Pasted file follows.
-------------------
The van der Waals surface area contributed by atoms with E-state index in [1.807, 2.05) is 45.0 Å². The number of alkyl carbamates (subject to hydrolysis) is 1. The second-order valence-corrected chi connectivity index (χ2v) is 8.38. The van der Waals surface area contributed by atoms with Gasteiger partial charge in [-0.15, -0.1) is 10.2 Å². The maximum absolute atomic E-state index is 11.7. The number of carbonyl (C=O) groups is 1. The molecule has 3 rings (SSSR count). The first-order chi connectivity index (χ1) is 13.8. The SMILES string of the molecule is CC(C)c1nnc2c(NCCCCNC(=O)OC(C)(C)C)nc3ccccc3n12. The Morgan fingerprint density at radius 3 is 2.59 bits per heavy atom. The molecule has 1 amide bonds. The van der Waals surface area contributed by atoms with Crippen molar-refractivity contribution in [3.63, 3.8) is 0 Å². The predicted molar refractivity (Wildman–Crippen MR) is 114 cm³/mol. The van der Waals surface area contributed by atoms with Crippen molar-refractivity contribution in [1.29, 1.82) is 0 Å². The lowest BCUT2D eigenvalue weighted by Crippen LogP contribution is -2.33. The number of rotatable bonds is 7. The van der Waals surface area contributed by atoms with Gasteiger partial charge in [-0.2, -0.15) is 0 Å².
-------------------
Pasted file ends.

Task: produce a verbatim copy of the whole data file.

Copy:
The van der Waals surface area contributed by atoms with E-state index in [1.807, 2.05) is 45.0 Å². The number of alkyl carbamates (subject to hydrolysis) is 1. The second-order valence-corrected chi connectivity index (χ2v) is 8.38. The van der Waals surface area contributed by atoms with Gasteiger partial charge in [-0.15, -0.1) is 10.2 Å². The maximum absolute atomic E-state index is 11.7. The number of carbonyl (C=O) groups is 1. The molecule has 3 rings (SSSR count). The first-order chi connectivity index (χ1) is 13.8. The SMILES string of the molecule is CC(C)c1nnc2c(NCCCCNC(=O)OC(C)(C)C)nc3ccccc3n12. The Morgan fingerprint density at radius 3 is 2.59 bits per heavy atom. The molecule has 1 amide bonds. The van der Waals surface area contributed by atoms with Crippen molar-refractivity contribution in [3.63, 3.8) is 0 Å². The predicted molar refractivity (Wildman–Crippen MR) is 114 cm³/mol. The van der Waals surface area contributed by atoms with Crippen molar-refractivity contribution in [1.29, 1.82) is 0 Å². The lowest BCUT2D eigenvalue weighted by Crippen LogP contribution is -2.33. The number of rotatable bonds is 7. The van der Waals surface area contributed by atoms with Gasteiger partial charge in [-0.2, -0.15) is 0 Å².